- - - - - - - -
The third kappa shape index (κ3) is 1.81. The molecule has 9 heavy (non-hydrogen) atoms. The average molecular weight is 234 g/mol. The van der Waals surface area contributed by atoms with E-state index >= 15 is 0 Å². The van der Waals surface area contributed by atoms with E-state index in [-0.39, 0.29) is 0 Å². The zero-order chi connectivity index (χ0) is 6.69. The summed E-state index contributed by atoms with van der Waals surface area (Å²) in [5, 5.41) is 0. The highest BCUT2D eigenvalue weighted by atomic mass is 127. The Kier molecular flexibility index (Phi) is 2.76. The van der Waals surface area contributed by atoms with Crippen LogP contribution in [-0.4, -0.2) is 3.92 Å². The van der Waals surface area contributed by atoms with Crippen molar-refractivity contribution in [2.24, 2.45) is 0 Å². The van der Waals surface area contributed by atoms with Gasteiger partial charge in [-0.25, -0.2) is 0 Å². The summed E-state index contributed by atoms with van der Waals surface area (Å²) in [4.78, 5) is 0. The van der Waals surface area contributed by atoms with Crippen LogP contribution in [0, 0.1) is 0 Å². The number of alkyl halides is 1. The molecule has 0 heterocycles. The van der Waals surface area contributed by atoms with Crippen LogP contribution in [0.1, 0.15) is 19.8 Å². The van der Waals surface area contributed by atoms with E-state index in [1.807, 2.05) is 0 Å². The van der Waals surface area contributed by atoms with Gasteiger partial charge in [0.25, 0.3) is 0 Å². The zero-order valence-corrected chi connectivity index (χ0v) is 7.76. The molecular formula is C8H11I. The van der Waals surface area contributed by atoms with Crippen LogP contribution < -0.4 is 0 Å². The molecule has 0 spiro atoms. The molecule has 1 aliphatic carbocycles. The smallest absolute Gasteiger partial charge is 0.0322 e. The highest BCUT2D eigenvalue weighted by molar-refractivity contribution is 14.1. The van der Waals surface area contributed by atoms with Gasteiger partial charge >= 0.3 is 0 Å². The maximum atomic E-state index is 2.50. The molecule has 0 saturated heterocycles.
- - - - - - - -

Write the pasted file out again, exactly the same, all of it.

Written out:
The third kappa shape index (κ3) is 1.81. The molecule has 9 heavy (non-hydrogen) atoms. The average molecular weight is 234 g/mol. The van der Waals surface area contributed by atoms with E-state index >= 15 is 0 Å². The van der Waals surface area contributed by atoms with E-state index in [-0.39, 0.29) is 0 Å². The zero-order chi connectivity index (χ0) is 6.69. The summed E-state index contributed by atoms with van der Waals surface area (Å²) in [5, 5.41) is 0. The highest BCUT2D eigenvalue weighted by atomic mass is 127. The Kier molecular flexibility index (Phi) is 2.76. The van der Waals surface area contributed by atoms with Crippen LogP contribution in [-0.4, -0.2) is 3.92 Å². The van der Waals surface area contributed by atoms with Crippen molar-refractivity contribution in [2.24, 2.45) is 0 Å². The van der Waals surface area contributed by atoms with Gasteiger partial charge in [-0.25, -0.2) is 0 Å². The summed E-state index contributed by atoms with van der Waals surface area (Å²) in [4.78, 5) is 0. The van der Waals surface area contributed by atoms with Crippen LogP contribution in [0, 0.1) is 0 Å². The number of alkyl halides is 1. The molecule has 0 heterocycles. The van der Waals surface area contributed by atoms with Crippen LogP contribution in [0.1, 0.15) is 19.8 Å². The van der Waals surface area contributed by atoms with E-state index in [1.807, 2.05) is 0 Å². The van der Waals surface area contributed by atoms with Gasteiger partial charge in [0.25, 0.3) is 0 Å². The zero-order valence-corrected chi connectivity index (χ0v) is 7.76. The molecular formula is C8H11I. The van der Waals surface area contributed by atoms with Crippen LogP contribution < -0.4 is 0 Å². The molecule has 0 spiro atoms. The molecule has 1 aliphatic carbocycles. The smallest absolute Gasteiger partial charge is 0.0322 e. The highest BCUT2D eigenvalue weighted by molar-refractivity contribution is 14.1. The van der Waals surface area contributed by atoms with Gasteiger partial charge >= 0.3 is 0 Å². The maximum atomic E-state index is 2.50. The molecule has 0 saturated heterocycles.